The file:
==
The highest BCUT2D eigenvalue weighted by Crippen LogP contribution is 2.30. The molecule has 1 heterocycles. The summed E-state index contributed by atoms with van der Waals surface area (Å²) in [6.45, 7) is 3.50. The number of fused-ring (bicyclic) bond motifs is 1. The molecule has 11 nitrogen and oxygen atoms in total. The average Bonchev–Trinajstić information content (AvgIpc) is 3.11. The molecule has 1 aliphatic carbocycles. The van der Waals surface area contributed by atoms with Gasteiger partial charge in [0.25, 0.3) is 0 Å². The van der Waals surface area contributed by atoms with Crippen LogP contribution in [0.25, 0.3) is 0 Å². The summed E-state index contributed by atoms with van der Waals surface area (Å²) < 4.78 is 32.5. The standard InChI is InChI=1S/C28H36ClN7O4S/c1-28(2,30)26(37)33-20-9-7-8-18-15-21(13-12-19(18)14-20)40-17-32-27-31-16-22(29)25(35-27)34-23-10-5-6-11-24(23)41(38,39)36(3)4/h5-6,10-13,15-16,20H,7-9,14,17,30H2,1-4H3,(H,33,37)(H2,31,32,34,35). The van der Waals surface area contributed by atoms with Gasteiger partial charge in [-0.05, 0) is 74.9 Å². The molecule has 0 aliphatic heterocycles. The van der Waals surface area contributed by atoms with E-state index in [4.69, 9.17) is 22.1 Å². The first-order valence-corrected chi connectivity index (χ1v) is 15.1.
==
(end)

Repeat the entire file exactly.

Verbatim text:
The highest BCUT2D eigenvalue weighted by Crippen LogP contribution is 2.30. The molecule has 1 heterocycles. The summed E-state index contributed by atoms with van der Waals surface area (Å²) in [6.45, 7) is 3.50. The number of fused-ring (bicyclic) bond motifs is 1. The molecule has 11 nitrogen and oxygen atoms in total. The average Bonchev–Trinajstić information content (AvgIpc) is 3.11. The molecule has 1 aliphatic carbocycles. The van der Waals surface area contributed by atoms with Gasteiger partial charge in [0.25, 0.3) is 0 Å². The van der Waals surface area contributed by atoms with Crippen LogP contribution in [0.25, 0.3) is 0 Å². The summed E-state index contributed by atoms with van der Waals surface area (Å²) < 4.78 is 32.5. The standard InChI is InChI=1S/C28H36ClN7O4S/c1-28(2,30)26(37)33-20-9-7-8-18-15-21(13-12-19(18)14-20)40-17-32-27-31-16-22(29)25(35-27)34-23-10-5-6-11-24(23)41(38,39)36(3)4/h5-6,10-13,15-16,20H,7-9,14,17,30H2,1-4H3,(H,33,37)(H2,31,32,34,35). The van der Waals surface area contributed by atoms with Gasteiger partial charge in [-0.05, 0) is 74.9 Å². The molecule has 0 aliphatic heterocycles. The van der Waals surface area contributed by atoms with E-state index in [4.69, 9.17) is 22.1 Å². The first-order valence-corrected chi connectivity index (χ1v) is 15.1.